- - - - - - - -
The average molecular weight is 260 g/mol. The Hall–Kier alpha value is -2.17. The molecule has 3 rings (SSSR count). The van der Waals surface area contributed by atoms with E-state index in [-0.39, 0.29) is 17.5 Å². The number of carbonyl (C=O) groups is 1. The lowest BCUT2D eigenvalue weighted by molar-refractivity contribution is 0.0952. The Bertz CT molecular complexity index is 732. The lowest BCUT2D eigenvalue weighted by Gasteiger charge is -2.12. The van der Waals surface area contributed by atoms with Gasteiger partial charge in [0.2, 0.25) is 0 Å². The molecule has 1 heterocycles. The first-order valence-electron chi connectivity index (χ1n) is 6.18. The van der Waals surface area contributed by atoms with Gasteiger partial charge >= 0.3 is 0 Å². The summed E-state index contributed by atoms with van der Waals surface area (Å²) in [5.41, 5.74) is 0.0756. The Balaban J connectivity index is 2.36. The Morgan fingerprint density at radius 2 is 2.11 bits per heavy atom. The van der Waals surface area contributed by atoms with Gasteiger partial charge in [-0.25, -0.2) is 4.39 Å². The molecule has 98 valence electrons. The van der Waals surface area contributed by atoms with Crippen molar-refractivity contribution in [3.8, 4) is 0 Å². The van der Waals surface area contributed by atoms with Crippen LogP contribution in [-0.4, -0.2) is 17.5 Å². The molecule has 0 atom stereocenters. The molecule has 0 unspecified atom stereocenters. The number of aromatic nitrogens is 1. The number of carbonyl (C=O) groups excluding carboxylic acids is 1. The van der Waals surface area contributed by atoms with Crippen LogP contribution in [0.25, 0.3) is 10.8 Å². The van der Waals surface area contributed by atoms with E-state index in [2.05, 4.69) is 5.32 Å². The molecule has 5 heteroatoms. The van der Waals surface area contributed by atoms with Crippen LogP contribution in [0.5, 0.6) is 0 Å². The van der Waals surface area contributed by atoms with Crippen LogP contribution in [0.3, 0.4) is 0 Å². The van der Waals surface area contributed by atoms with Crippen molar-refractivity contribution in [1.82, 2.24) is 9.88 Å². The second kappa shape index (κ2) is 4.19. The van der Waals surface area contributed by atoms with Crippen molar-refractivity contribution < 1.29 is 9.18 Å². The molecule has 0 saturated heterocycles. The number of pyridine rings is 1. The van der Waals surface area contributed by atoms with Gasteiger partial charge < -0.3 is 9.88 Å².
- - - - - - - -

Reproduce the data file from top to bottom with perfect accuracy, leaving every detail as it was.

The average molecular weight is 260 g/mol. The Hall–Kier alpha value is -2.17. The molecule has 3 rings (SSSR count). The van der Waals surface area contributed by atoms with E-state index in [-0.39, 0.29) is 17.5 Å². The number of carbonyl (C=O) groups is 1. The lowest BCUT2D eigenvalue weighted by molar-refractivity contribution is 0.0952. The Bertz CT molecular complexity index is 732. The lowest BCUT2D eigenvalue weighted by Gasteiger charge is -2.12. The van der Waals surface area contributed by atoms with Gasteiger partial charge in [0.2, 0.25) is 0 Å². The molecule has 1 heterocycles. The first-order valence-electron chi connectivity index (χ1n) is 6.18. The van der Waals surface area contributed by atoms with Gasteiger partial charge >= 0.3 is 0 Å². The summed E-state index contributed by atoms with van der Waals surface area (Å²) in [5.41, 5.74) is 0.0756. The Balaban J connectivity index is 2.36. The Morgan fingerprint density at radius 2 is 2.11 bits per heavy atom. The van der Waals surface area contributed by atoms with Gasteiger partial charge in [-0.25, -0.2) is 4.39 Å². The molecule has 98 valence electrons. The van der Waals surface area contributed by atoms with Crippen molar-refractivity contribution in [3.8, 4) is 0 Å². The van der Waals surface area contributed by atoms with Crippen LogP contribution in [-0.4, -0.2) is 17.5 Å². The molecule has 0 atom stereocenters. The molecule has 0 unspecified atom stereocenters. The number of aromatic nitrogens is 1. The number of carbonyl (C=O) groups excluding carboxylic acids is 1. The van der Waals surface area contributed by atoms with Crippen LogP contribution in [0.25, 0.3) is 10.8 Å². The van der Waals surface area contributed by atoms with E-state index in [2.05, 4.69) is 5.32 Å². The molecule has 5 heteroatoms. The van der Waals surface area contributed by atoms with Crippen LogP contribution in [0.5, 0.6) is 0 Å². The van der Waals surface area contributed by atoms with Crippen LogP contribution in [0.3, 0.4) is 0 Å². The van der Waals surface area contributed by atoms with Crippen molar-refractivity contribution in [1.82, 2.24) is 9.88 Å². The second kappa shape index (κ2) is 4.19. The van der Waals surface area contributed by atoms with Crippen molar-refractivity contribution < 1.29 is 9.18 Å². The molecule has 0 saturated heterocycles. The number of pyridine rings is 1. The van der Waals surface area contributed by atoms with Gasteiger partial charge < -0.3 is 9.88 Å².